Ralph’s point is germane here: these numbers are infinitesimally small and jump around quite a bit (meaning no significant trend).

        • Ken Cole says:

          Also, there are some real, and legitimate concerns about the accuracy of the calls made on at least one of horse depredations made in Idaho a couple of years ago. Even that can skew the stats when dealing with such small numbers. I imagine that there may be concerns about some of the other calls as well.

        • JB says:

          Okay, so this data proved too interesting to leave alone. I ran the same simple analysis to look for a trend in depredations/wolf. Interestingly, small numbers got in the way again. Specifically, the highest depredation rate was actually 1987 when 10 wolves killed 10 sheep in 6 cattle in northwest Montana (1.6 depr. / wolf). The next highest years were 1997 (.71 / wolf) and 2009 (.54 / wolf). I then regressed a line on depr./wolf from 1995 (reintroduction year) to 2010. The line was essentially flat (y = 0.005x + 0.30; Rsquared= 0.029), meaning no detectable increase in depredations per wolf since reintroduction.

          • WM says:


            Unfortunately, I don’t have time this morning to respond to your last two posts (and Ralph’s). I don’t think the issue is so much depredation/wolf as it is the total number of depredations of all domestic livestock as wolf numbers and range expand. Clearly greater use of habitat where domestic animals are present (not just cows/sheep) as an alternative easier to get meal, or the issues associated with perceived competition (dogs), that require the careful thought and review.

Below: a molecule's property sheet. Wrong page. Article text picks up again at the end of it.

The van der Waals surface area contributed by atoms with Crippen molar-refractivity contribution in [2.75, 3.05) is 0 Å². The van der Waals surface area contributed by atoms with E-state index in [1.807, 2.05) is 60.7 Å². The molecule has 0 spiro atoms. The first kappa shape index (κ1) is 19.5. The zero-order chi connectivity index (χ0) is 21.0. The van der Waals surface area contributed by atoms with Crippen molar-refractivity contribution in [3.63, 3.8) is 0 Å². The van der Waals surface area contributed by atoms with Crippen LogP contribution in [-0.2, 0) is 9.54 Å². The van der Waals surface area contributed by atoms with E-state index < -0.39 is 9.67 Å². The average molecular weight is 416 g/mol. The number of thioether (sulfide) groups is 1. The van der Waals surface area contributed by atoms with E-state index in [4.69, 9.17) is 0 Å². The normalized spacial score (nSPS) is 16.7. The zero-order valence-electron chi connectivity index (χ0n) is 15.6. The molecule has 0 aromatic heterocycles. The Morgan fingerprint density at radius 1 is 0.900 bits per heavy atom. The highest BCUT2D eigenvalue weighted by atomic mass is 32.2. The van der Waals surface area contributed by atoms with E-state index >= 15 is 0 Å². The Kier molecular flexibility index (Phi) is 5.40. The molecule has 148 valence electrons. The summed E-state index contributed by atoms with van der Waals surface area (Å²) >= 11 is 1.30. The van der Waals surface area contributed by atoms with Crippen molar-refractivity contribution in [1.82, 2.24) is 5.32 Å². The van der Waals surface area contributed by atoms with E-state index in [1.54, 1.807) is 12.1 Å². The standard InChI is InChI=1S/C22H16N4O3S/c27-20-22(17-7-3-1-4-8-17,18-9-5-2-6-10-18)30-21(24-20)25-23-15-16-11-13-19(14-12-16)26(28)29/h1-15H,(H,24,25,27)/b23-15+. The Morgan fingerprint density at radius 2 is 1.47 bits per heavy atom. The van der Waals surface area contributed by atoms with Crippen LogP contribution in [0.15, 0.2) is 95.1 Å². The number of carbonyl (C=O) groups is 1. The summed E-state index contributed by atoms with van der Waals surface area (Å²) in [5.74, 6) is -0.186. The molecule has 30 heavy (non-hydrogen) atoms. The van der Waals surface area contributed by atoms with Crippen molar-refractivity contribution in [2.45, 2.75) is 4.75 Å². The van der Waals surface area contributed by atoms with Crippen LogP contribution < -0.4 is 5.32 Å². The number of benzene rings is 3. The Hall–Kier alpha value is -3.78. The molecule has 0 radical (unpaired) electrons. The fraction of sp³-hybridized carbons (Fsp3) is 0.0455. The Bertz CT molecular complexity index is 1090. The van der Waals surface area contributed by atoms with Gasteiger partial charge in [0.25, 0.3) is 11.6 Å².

If you want to do a meanginful geographically specific case analysis try the Imnaha Pack (the subject of this thread) and the number of depredations attributed to a known number of wolves (do recall some have already been removed and others are under a kill order that has been temporarily suspended).

            It is the intersection of hungry wolves and opportunity for an easier meal that is the important and meaningful analysis.

          • JB says:


            I submit that which analyses are most “meaningful” likely depends upon the individual. I agree that increases in the total number of depredations are important–mostly because it means that more people are potentially affected. However, I don’t know why you would insist that the most meaningful geographic case study would be the Imnaha pack, unless your intent is to show a worse case scenario?

            What I find compelling about these analyses is that wolves were reintroduced into what was considered the “most suitable” habitat, mostly because it contained fewer livestock. Yet, even as wolves have pushed out of what the FWS considers suitable habitat, the number of depredations per wolf has not increased significantly. Moreover, as you have pointed out repeatedly, the number of wolves [according to Mech] is likely to be as much as 20% higher than the minimum estimates as the numbers have climbed; thus, we are more likely to OVERESTIMATE the depredpation/wolf ratio with time, as fewer wolves are counted.

            Perhaps this habitat isn’t as “unsuitable” as the FWS thought?

          • WM says:


            ++ ….I don’t know why you would insist that the most meaningful geographic case study would be the Imnaha pack, unless your intent is to show a worse case scenario?

            Actually, the reason for suggesting (not really insisting) it was the fact that the Imnaha Pack is the subject of this thread, and they seem to be preferring domestic animals over their natural prey – it is a prime example of the opportunity at the interface or intersection with human activity that is presented.

            A more meaningful statistic might be to look at the Unit areas defined by each state as being the home base of each wolf pack, then looking at some kind of “livestock” or domestic opportunity index (this would need some thought) and then doing the statistical analysis you suggest. I bet your depredation/wolf stat gets a whole lot bigger.